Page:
Here at Hitachi Capital Vehicle Solutions, we're so enthusiastic about the future of motoring that we spend each month scouring the Internet for articles about electric and autonomous vehicle technology that you might have missed.
Here's our reading list for the past month:
- Did you hear about the ‘world’s first electric road’? It has been constructed in Sweden, naturally, along a two-kilometre strip of existing motorway. What happens is that overhead power lines feed electricity to specially adapted trucks. Or, as Commercial Fleet magazine puts it, ‘The truck receives electrical power from a pantograph power collector that is mounted on the frame behind its cab… The pantographs are in turn connected to overhead power lines that are above the right-hand lane of the road, and the trucks can freely connect to and disconnect from the overhead wires while in motion.’ It is perhaps not the most elegant method of clean motoring, having wires everywhere. But it suggests how some engineers are thinking around the issues of charging and range: by having the electricity always there.
- But it’s not just Sweden that is keen on electric vehicles. Leicester is too. The city’s council has recently traded in some of its old diesel fleet for a bunch of new, ultra-low emission Nissan Leafs. It’s a move that, no doubt, other councils will follow. Not only are local politicians rather obliged to protect their local air quality, but there are financial incentives too. As the Leicester Mercury reports, ‘each vehicle will save around £1,000 per year in running costs compared to the older diesel models they are replacing.’
- Speaking of politics, the centre-right think-tank Bright Blue has started a campaign to give all English cities the power to introduce their own low emission zones. We know that London has its own zone coming, and the Government has revealed plans for similar zones in Birmingham, Leeds, Nottingham, Derby and Southampton – but what about the rest of the country? In Bright Blue’s words: ‘We call on the Government to establish a network of low emission zones across England by enabling all city councils to introduce them where air pollution is occurring.’ You can expect this to become a theme of this Parliament, as it joins together two particularly hot topics: clean air and devolution.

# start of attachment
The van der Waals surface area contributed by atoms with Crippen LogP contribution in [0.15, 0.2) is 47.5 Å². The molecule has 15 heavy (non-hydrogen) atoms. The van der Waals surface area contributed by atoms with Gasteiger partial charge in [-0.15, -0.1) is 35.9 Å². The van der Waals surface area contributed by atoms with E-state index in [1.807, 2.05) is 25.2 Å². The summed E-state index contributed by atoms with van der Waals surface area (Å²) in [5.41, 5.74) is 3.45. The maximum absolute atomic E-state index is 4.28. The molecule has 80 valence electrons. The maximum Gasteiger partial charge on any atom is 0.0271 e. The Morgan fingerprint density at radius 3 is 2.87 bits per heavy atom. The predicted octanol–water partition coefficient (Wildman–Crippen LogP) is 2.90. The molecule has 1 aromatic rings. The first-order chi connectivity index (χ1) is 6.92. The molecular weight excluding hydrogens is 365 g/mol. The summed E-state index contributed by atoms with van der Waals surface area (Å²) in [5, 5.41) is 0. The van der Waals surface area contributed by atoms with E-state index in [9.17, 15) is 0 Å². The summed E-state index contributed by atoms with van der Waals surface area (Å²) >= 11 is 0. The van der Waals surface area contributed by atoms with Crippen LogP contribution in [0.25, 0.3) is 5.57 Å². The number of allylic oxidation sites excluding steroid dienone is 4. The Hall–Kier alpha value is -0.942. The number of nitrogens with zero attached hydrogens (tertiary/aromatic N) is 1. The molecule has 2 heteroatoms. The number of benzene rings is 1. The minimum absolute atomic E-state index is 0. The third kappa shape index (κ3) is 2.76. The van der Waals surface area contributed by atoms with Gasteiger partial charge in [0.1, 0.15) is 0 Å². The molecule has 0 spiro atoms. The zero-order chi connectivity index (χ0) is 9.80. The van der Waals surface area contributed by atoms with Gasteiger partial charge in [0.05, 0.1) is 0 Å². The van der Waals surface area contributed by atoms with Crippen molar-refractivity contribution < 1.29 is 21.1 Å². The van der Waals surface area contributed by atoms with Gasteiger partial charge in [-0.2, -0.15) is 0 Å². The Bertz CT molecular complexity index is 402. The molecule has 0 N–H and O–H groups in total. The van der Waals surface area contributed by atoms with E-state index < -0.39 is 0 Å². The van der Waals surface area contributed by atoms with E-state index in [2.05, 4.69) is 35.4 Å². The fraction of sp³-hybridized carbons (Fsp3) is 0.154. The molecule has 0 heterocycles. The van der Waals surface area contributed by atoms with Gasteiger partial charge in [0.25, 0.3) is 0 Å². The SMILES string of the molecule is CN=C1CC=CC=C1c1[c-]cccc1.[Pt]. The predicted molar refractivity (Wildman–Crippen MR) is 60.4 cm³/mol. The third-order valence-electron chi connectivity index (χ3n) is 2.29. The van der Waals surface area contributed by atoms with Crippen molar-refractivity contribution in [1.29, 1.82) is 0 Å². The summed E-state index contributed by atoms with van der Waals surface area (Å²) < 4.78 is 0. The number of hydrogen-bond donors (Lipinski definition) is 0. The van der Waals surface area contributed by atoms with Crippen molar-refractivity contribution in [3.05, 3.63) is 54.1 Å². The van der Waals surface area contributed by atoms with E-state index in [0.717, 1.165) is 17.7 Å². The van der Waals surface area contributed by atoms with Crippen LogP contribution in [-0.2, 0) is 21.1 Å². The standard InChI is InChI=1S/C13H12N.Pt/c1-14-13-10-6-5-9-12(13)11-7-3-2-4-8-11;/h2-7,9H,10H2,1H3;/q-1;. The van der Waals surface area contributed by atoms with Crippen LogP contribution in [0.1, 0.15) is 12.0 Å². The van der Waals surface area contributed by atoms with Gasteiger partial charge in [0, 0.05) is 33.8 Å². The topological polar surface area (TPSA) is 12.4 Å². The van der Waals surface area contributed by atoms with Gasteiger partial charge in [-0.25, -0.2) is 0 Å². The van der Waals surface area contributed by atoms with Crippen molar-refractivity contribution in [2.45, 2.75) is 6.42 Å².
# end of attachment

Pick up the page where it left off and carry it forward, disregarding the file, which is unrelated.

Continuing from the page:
- The tech website Recode recently published its ‘complete timeline to self-driving cars’. It begins in the here and now: ‘Today's most advanced semi-autonomous features can be found in Teslas and a few other cars that allow drivers to take their hands off the steering wheel on a highway.’ But it looks forward all the way to 2050: ‘There will be no street parking, just parking garages outside of city centres. And traffic signs and infrastructure may disappear — replaced with smaller, cheaper equipment that only needs to communicate with cars.’
- And on a slightly more sinister note, Bloomberg’s David Welch enumerated some of the ways in which new cars are reading their drivers: ‘Fire up a new model and it updates more than 100,000 data points, including rather personal details like the front-seat passenger’s weight.’ And a war is being fought over this data. As one of Welch’s sources tells him, ‘Everyone is trying to control the screens in the car... There is tremendous value in the data, and they are trying to figure out how to get it.’
Look out for our next round-up at the end of August!